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Deconstructing the nursing home stigma

Created date

September 20th, 2011

Matt Narrett, M.D., is chief medical officer for Erickson Living and directs the provision of medical care at all Erickson Living communities. He received his medical degree from Harvard Medical School and is board certified in internal medicine and geriatrics. He is coauthor of Old Is the New Young, a guide to successful aging (available on amazon.com).

Most of us would rather do anything than live in a nursing home. While making this move is rarely our first choice, it is important to realize that it can be a positive experience should it become necessary for you or a loved one. I have seen many instances where moving into a nursing facility can provide the physical and emotional support that result in an improvement of both mood and function and an increased sense of independence. I have seen anxiety symptoms melt away in a supportive environment as the challenge of trying to manage with limited resources is relieved. But how do you decide on what living arrangement might be best for you and your family?

What to look for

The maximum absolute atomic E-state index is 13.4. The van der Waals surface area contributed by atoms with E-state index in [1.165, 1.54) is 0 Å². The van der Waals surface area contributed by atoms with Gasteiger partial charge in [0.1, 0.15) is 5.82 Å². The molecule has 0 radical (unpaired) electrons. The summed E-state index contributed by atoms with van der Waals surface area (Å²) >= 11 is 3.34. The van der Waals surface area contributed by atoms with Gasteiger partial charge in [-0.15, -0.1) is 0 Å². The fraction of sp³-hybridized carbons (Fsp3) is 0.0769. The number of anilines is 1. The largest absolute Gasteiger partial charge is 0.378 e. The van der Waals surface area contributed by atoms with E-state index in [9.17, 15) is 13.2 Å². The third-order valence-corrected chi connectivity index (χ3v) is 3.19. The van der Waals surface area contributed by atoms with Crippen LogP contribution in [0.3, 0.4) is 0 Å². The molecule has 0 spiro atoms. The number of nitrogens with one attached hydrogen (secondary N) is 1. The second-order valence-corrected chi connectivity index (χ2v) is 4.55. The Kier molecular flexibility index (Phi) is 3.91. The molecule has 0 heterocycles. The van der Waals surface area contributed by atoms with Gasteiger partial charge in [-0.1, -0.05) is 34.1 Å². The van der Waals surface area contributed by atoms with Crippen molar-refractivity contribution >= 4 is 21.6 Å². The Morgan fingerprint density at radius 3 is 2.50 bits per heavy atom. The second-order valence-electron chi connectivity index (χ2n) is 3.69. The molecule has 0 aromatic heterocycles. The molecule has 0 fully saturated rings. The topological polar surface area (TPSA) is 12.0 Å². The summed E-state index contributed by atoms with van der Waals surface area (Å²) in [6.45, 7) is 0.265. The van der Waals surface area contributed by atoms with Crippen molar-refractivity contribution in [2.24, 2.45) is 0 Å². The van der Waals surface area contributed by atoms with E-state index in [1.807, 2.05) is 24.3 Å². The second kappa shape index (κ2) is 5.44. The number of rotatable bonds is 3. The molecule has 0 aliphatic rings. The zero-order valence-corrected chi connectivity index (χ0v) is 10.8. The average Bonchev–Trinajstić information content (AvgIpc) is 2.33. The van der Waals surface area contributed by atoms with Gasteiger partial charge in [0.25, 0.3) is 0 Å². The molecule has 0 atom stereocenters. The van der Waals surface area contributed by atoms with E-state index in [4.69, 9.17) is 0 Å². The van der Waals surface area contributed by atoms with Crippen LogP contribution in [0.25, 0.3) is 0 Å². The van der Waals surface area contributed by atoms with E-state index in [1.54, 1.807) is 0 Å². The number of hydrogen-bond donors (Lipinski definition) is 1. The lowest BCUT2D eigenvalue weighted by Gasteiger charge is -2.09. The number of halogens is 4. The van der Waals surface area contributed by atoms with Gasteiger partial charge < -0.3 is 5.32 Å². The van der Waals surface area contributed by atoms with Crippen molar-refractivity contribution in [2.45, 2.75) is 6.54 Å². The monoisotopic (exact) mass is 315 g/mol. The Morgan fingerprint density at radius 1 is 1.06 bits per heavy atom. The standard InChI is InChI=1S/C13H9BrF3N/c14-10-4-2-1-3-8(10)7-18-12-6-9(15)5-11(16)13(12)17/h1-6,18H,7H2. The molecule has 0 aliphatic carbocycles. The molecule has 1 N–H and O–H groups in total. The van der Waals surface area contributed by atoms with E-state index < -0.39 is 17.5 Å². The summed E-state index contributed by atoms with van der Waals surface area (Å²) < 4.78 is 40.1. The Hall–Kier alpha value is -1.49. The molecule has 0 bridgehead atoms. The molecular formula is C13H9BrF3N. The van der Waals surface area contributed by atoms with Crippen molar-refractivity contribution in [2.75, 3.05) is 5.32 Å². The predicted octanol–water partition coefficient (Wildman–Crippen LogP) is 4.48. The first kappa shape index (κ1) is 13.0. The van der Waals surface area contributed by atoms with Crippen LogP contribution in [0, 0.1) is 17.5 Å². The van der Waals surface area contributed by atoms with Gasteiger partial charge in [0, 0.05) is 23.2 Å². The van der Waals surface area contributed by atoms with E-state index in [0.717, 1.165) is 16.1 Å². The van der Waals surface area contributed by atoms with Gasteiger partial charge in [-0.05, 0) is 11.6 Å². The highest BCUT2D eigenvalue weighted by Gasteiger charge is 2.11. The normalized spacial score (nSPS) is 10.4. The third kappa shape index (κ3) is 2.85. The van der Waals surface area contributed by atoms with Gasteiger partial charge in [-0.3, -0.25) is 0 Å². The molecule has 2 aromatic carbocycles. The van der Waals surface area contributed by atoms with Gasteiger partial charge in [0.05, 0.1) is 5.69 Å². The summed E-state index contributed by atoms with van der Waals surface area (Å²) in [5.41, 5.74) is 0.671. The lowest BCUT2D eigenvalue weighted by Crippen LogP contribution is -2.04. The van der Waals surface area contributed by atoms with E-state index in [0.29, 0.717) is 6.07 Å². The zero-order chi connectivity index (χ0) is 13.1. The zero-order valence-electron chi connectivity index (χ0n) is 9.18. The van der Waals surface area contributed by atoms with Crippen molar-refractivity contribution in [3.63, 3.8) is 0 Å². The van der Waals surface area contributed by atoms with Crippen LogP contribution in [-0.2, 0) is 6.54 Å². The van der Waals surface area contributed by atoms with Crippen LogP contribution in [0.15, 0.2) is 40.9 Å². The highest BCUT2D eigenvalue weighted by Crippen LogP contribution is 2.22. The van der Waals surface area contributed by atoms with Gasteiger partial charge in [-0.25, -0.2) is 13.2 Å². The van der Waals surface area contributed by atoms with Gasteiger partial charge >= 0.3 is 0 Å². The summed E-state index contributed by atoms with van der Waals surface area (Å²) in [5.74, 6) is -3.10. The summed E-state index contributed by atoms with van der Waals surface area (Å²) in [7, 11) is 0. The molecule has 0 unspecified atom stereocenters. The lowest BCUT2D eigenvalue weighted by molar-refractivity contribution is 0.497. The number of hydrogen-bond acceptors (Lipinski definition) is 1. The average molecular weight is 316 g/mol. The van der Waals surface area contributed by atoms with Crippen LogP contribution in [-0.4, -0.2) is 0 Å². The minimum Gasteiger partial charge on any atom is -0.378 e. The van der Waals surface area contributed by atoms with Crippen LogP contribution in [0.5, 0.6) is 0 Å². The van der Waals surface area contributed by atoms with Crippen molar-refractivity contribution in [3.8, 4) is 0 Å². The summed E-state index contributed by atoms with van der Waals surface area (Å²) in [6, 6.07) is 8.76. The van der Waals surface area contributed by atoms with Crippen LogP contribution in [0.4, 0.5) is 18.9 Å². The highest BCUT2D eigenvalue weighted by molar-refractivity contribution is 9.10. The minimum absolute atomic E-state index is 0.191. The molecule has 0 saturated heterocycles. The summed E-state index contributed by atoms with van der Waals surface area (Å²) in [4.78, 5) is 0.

When evaluating your choices, it is important for you and your family to know what to look for. Factors that distinguish exceptional facilities include a high-quality nursing and medical staff with high staff-to-patient ratios. You want to know that the facility and its managers have expertise and experience and that they also have a caring and compassionate staff committed to honoring your personal wishes. Attention to detail is important. Is the facility clean and uncluttered? Are there private rooms and private baths? Do residents have personal decorating touches in their rooms? Do staff members know each resident s preferences when it comes to meals and activities and are these preferences honored? Availability of a health care provider expert in geriatrics is also essential. A good nursing home will have someone on-site on a full-time basis. At Erickson Living communities, for example, in addition to nursing staff, social workers, and dietitians, we have full-time nurse practitioners and physicians solely focused on geriatric care. Along with geriatricians, other medical specialists, such as cardiologists, orthopedists, and mental health specialists, should be readily accessible in a nursing home. You can also find information about quality ratings, health inspection results, staff data, and fire safety inspection results of most nursing homes at Nursing Home Compare (www.medicare.gov/nhcompare), a website provided by the Centers for Medicare and Medicaid Services. The decision to move to a nursing home, while difficult, can be a very positive experience. Take the time to learn as much as you can about your options because finding the right place can make all the difference in the world. In good health, Matt

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